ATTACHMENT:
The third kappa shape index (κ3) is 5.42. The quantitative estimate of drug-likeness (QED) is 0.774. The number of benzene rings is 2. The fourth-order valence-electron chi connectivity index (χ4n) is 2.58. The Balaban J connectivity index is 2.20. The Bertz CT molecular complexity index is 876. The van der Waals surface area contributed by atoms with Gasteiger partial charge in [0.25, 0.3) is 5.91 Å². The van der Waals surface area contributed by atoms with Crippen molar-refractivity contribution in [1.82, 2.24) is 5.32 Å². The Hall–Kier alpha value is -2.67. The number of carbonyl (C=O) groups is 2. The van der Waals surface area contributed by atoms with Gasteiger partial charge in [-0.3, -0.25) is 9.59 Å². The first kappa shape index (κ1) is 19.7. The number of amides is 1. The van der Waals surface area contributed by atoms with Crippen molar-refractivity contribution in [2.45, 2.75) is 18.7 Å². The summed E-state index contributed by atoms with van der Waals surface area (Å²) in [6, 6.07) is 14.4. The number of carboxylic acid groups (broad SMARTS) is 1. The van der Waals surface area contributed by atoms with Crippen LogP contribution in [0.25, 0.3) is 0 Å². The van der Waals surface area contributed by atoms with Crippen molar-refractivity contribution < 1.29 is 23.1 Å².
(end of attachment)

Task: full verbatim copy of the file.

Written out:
The third kappa shape index (κ3) is 5.42. The quantitative estimate of drug-likeness (QED) is 0.774. The number of benzene rings is 2. The fourth-order valence-electron chi connectivity index (χ4n) is 2.58. The Balaban J connectivity index is 2.20. The Bertz CT molecular complexity index is 876. The van der Waals surface area contributed by atoms with Gasteiger partial charge in [0.25, 0.3) is 5.91 Å². The van der Waals surface area contributed by atoms with Crippen molar-refractivity contribution in [1.82, 2.24) is 5.32 Å². The Hall–Kier alpha value is -2.67. The number of carbonyl (C=O) groups is 2. The van der Waals surface area contributed by atoms with Gasteiger partial charge in [-0.3, -0.25) is 9.59 Å². The first kappa shape index (κ1) is 19.7. The number of amides is 1. The van der Waals surface area contributed by atoms with Crippen molar-refractivity contribution in [2.45, 2.75) is 18.7 Å². The summed E-state index contributed by atoms with van der Waals surface area (Å²) in [6, 6.07) is 14.4. The number of carboxylic acid groups (broad SMARTS) is 1. The van der Waals surface area contributed by atoms with Crippen LogP contribution in [0.25, 0.3) is 0 Å². The van der Waals surface area contributed by atoms with Crippen molar-refractivity contribution < 1.29 is 23.1 Å².